Surrogacy is where a woman carries and gives birth to a child for another person, or couple. There are two types of surrogacy arrangement:
Traditional surrogacy – the surrogate is artificially inseminated with the intended father or donor’s sperm.
The surrogate not only carries the child, but also donates her egg, and as such she is biologically related to the child.
Gestational surrogacy – the surrogate is implanted with an embryo via IVF, and therefore she is not biologically related to the child.
Often the sperm and egg of the intended parents will be used, which means the child will be biologically theirs. Donor egg or sperm can be used if this is not possible.
It is possible to use donor egg and sperm, but this will impact your ability to apply for a parental order.
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Yes, it has always been legal to enter into a surrogacy arrangement in the UK. However, there are various rules and regulations which need to be carefully considered.
Surrogacy contracts are unenforceable, which means trust between everyone involved must be established.
It is also against the law for a third party (such as a solicitor) to take payment for negotiating a surrogacy contact.
A surrogacy agreement is not enforceable in the UK, and the intended parent(s) will need to apply to the court to become the legal parents of the child.
Contrary to popular belief, it is not illegal to pay a surrogate mother for her services in the UK.
However, during the parental order application, the court will need to authorise any payments made over and above the expenses she has reasonably incurred.
There is no definition of reasonable expenses, which means the court must decide what is reasonable in each case.
The court often takes quite a relaxed approach and there is a history of the High Court approving payments in international cases that equate to more than expenses.
The birth certificate must reflect the legal position at birth.
This means the surrogate will always be named on the birth certificate in the UK. Whether one of the intended parents can be named depends on whether the surrogate is married/in a civil partnership, and the circumstances surrounding insemination.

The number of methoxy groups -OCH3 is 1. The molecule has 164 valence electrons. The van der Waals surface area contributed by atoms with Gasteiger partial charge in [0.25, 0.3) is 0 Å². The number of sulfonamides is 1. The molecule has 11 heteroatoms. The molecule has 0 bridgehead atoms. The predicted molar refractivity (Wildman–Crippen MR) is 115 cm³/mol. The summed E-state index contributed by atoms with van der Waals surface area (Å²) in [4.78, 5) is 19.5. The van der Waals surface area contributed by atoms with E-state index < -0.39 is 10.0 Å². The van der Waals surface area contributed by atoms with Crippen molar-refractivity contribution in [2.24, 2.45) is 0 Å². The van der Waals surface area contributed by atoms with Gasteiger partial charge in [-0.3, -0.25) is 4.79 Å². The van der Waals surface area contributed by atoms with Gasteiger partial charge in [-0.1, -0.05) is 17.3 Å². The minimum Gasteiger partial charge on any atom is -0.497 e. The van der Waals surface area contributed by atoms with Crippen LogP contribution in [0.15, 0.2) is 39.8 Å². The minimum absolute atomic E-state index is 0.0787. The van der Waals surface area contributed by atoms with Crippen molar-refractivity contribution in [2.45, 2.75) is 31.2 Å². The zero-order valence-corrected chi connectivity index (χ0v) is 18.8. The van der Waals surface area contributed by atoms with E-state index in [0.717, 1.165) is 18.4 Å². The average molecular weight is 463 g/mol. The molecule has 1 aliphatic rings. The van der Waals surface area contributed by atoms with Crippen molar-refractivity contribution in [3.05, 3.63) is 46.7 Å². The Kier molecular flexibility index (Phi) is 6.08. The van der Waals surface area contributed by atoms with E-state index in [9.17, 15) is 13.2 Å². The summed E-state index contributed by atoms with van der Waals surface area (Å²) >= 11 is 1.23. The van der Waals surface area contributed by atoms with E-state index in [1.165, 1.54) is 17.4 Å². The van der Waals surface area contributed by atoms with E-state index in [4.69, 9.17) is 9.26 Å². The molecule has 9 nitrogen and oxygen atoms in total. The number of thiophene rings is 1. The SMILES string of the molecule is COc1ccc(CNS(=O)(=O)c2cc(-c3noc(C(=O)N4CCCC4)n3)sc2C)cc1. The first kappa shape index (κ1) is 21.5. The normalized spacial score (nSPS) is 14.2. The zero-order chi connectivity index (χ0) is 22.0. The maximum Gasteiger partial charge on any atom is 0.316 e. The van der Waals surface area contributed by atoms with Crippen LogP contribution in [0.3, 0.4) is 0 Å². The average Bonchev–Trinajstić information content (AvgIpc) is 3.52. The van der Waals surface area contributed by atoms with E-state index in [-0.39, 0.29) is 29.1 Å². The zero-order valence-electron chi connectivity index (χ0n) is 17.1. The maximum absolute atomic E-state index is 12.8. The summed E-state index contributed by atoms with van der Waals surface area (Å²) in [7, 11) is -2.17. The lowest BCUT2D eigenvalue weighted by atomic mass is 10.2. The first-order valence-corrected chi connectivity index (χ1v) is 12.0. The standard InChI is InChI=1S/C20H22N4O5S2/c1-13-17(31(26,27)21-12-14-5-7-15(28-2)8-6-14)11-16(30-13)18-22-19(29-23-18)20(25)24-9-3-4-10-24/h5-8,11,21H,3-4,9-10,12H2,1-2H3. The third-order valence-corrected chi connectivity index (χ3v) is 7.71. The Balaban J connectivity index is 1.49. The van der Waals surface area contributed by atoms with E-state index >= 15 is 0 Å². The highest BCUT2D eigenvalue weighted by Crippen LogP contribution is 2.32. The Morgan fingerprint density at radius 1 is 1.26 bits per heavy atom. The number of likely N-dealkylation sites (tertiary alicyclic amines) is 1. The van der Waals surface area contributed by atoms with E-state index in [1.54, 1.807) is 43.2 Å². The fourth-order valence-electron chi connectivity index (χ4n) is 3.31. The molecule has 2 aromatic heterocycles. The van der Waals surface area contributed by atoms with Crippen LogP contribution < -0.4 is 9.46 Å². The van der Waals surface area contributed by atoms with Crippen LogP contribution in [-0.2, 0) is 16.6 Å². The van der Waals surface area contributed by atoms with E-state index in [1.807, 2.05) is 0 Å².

A parental order makes the intended parent(s) of the child the legal parents, and permanently removes the legal parenthood of the surrogate and her spouse.
Once the order has been made, the birth will be re-registered, and the original birth certificate will be sealed and only accessible to the child once they are over 18.
The court process can take between 4-12 months and usually involves 1 or 2 court hearings.
The surrogate remains the legal parent until a parental order is made.
The surrogates consent is also required before a parental order can be made.
Many intended parents worry about what would happen if the surrogate wanted to keep the baby, but cases of this happening are incredibly low. The surrogate can also be concerned that she may be left holding the baby if the intended parents change their mind, or their circumstances change.
The most popular destinations for surrogacy arrangements abroad are US, Canada, Georgia, Greece and previously Ukraine. It is important to do extensive research before embarking upon a surrogacy arrangement abroad. It may be that your marital status and gender dictate the options available to you.
It is important that you comply with the law in the UK and your destination country.
No. In the UK, the surrogate will always be the legal mother.
Whether one of the intended parents can be recognised as the legal parent at birth depends on the surrogate’s marital status and the circumstances surrounding the insemination.
Family Lawyer Liza Gatrell at Stowe Family Law explains what the surrogacy laws are in the UK, is surrogacy legal in the UK, who are the legal parents, what is a parental order, how do you apply for a parental order, what if you cannot obtain a parental order, what happens if you use a surrogate aboard, and how can a family lawyer help?